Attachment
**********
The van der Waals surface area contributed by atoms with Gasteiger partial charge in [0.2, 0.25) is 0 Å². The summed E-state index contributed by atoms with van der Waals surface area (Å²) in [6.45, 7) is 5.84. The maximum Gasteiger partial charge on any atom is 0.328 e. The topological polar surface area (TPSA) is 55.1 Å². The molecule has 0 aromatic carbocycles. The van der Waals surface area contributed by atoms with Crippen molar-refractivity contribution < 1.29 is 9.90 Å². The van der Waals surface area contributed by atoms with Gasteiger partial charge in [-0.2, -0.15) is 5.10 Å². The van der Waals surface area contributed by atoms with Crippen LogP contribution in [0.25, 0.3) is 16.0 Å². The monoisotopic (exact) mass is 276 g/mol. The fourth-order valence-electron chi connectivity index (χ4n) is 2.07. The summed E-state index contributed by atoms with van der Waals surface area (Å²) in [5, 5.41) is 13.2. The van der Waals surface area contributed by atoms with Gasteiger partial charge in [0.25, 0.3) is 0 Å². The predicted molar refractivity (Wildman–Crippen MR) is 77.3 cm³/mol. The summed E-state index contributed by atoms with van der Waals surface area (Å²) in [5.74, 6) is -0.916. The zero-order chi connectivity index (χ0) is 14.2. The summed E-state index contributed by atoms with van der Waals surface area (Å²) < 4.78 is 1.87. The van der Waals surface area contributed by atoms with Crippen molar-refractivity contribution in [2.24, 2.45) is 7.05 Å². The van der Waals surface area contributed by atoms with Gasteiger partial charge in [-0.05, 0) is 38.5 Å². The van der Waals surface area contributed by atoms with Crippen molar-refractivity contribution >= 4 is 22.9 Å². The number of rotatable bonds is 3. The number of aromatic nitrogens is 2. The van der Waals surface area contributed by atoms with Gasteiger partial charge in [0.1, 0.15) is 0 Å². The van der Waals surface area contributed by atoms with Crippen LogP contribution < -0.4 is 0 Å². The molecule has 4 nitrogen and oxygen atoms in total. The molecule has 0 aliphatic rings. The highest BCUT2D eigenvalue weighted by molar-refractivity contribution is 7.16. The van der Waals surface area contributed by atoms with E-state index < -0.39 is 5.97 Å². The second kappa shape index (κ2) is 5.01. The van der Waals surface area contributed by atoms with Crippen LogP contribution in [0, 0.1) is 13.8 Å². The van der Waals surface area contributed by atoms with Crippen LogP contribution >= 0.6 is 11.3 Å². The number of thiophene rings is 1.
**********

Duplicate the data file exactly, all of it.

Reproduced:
The van der Waals surface area contributed by atoms with Gasteiger partial charge in [0.2, 0.25) is 0 Å². The summed E-state index contributed by atoms with van der Waals surface area (Å²) in [6.45, 7) is 5.84. The maximum Gasteiger partial charge on any atom is 0.328 e. The topological polar surface area (TPSA) is 55.1 Å². The molecule has 0 aromatic carbocycles. The van der Waals surface area contributed by atoms with Crippen molar-refractivity contribution < 1.29 is 9.90 Å². The van der Waals surface area contributed by atoms with Gasteiger partial charge in [-0.2, -0.15) is 5.10 Å². The van der Waals surface area contributed by atoms with Crippen LogP contribution in [0.25, 0.3) is 16.0 Å². The monoisotopic (exact) mass is 276 g/mol. The fourth-order valence-electron chi connectivity index (χ4n) is 2.07. The summed E-state index contributed by atoms with van der Waals surface area (Å²) in [5, 5.41) is 13.2. The van der Waals surface area contributed by atoms with Gasteiger partial charge in [0.25, 0.3) is 0 Å². The predicted molar refractivity (Wildman–Crippen MR) is 77.3 cm³/mol. The summed E-state index contributed by atoms with van der Waals surface area (Å²) in [5.74, 6) is -0.916. The zero-order chi connectivity index (χ0) is 14.2. The summed E-state index contributed by atoms with van der Waals surface area (Å²) < 4.78 is 1.87. The van der Waals surface area contributed by atoms with Crippen molar-refractivity contribution in [2.24, 2.45) is 7.05 Å². The van der Waals surface area contributed by atoms with Gasteiger partial charge in [-0.05, 0) is 38.5 Å². The van der Waals surface area contributed by atoms with Crippen molar-refractivity contribution >= 4 is 22.9 Å². The number of rotatable bonds is 3. The number of aromatic nitrogens is 2. The van der Waals surface area contributed by atoms with Gasteiger partial charge in [0.1, 0.15) is 0 Å². The van der Waals surface area contributed by atoms with Crippen LogP contribution < -0.4 is 0 Å². The molecule has 4 nitrogen and oxygen atoms in total. The molecule has 0 aliphatic rings. The highest BCUT2D eigenvalue weighted by molar-refractivity contribution is 7.16. The van der Waals surface area contributed by atoms with E-state index < -0.39 is 5.97 Å². The second kappa shape index (κ2) is 5.01. The van der Waals surface area contributed by atoms with Crippen LogP contribution in [0, 0.1) is 13.8 Å². The van der Waals surface area contributed by atoms with Crippen LogP contribution >= 0.6 is 11.3 Å². The number of thiophene rings is 1.